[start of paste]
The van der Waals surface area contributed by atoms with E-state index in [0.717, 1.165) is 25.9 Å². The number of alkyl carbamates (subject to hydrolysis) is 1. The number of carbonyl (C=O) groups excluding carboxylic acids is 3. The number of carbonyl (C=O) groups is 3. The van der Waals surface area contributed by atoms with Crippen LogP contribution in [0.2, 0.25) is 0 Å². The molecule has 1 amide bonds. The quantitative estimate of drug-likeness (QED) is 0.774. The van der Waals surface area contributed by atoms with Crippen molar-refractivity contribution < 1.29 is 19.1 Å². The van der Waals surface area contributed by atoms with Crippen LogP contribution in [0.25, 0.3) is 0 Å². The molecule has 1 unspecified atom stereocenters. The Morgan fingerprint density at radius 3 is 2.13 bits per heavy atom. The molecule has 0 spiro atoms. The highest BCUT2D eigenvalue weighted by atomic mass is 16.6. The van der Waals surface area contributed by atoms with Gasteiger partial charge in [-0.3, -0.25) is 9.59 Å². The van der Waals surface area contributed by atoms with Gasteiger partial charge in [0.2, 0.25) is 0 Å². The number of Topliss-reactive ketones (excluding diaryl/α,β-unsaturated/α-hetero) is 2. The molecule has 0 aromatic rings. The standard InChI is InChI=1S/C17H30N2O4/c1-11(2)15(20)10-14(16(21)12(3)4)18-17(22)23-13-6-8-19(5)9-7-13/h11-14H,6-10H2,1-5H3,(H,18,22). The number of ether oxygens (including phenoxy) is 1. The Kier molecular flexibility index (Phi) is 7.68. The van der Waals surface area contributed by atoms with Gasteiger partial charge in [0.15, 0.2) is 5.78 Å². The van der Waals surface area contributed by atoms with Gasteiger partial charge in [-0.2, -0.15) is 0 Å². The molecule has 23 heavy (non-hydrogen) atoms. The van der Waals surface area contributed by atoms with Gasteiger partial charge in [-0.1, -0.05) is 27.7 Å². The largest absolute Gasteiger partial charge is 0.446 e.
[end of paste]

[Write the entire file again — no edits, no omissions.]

The van der Waals surface area contributed by atoms with E-state index in [0.717, 1.165) is 25.9 Å². The number of alkyl carbamates (subject to hydrolysis) is 1. The number of carbonyl (C=O) groups excluding carboxylic acids is 3. The number of carbonyl (C=O) groups is 3. The van der Waals surface area contributed by atoms with Crippen LogP contribution in [0.2, 0.25) is 0 Å². The molecule has 1 amide bonds. The quantitative estimate of drug-likeness (QED) is 0.774. The van der Waals surface area contributed by atoms with Crippen molar-refractivity contribution < 1.29 is 19.1 Å². The van der Waals surface area contributed by atoms with Crippen LogP contribution in [0.25, 0.3) is 0 Å². The molecule has 1 unspecified atom stereocenters. The Morgan fingerprint density at radius 3 is 2.13 bits per heavy atom. The molecule has 0 spiro atoms. The highest BCUT2D eigenvalue weighted by atomic mass is 16.6. The van der Waals surface area contributed by atoms with Gasteiger partial charge in [-0.3, -0.25) is 9.59 Å². The van der Waals surface area contributed by atoms with Gasteiger partial charge in [0.2, 0.25) is 0 Å². The number of Topliss-reactive ketones (excluding diaryl/α,β-unsaturated/α-hetero) is 2. The molecule has 0 aromatic rings. The standard InChI is InChI=1S/C17H30N2O4/c1-11(2)15(20)10-14(16(21)12(3)4)18-17(22)23-13-6-8-19(5)9-7-13/h11-14H,6-10H2,1-5H3,(H,18,22). The number of ether oxygens (including phenoxy) is 1. The Kier molecular flexibility index (Phi) is 7.68. The van der Waals surface area contributed by atoms with Gasteiger partial charge in [0.15, 0.2) is 5.78 Å². The van der Waals surface area contributed by atoms with Gasteiger partial charge in [-0.2, -0.15) is 0 Å². The molecule has 23 heavy (non-hydrogen) atoms. The van der Waals surface area contributed by atoms with Gasteiger partial charge in [-0.1, -0.05) is 27.7 Å². The largest absolute Gasteiger partial charge is 0.446 e.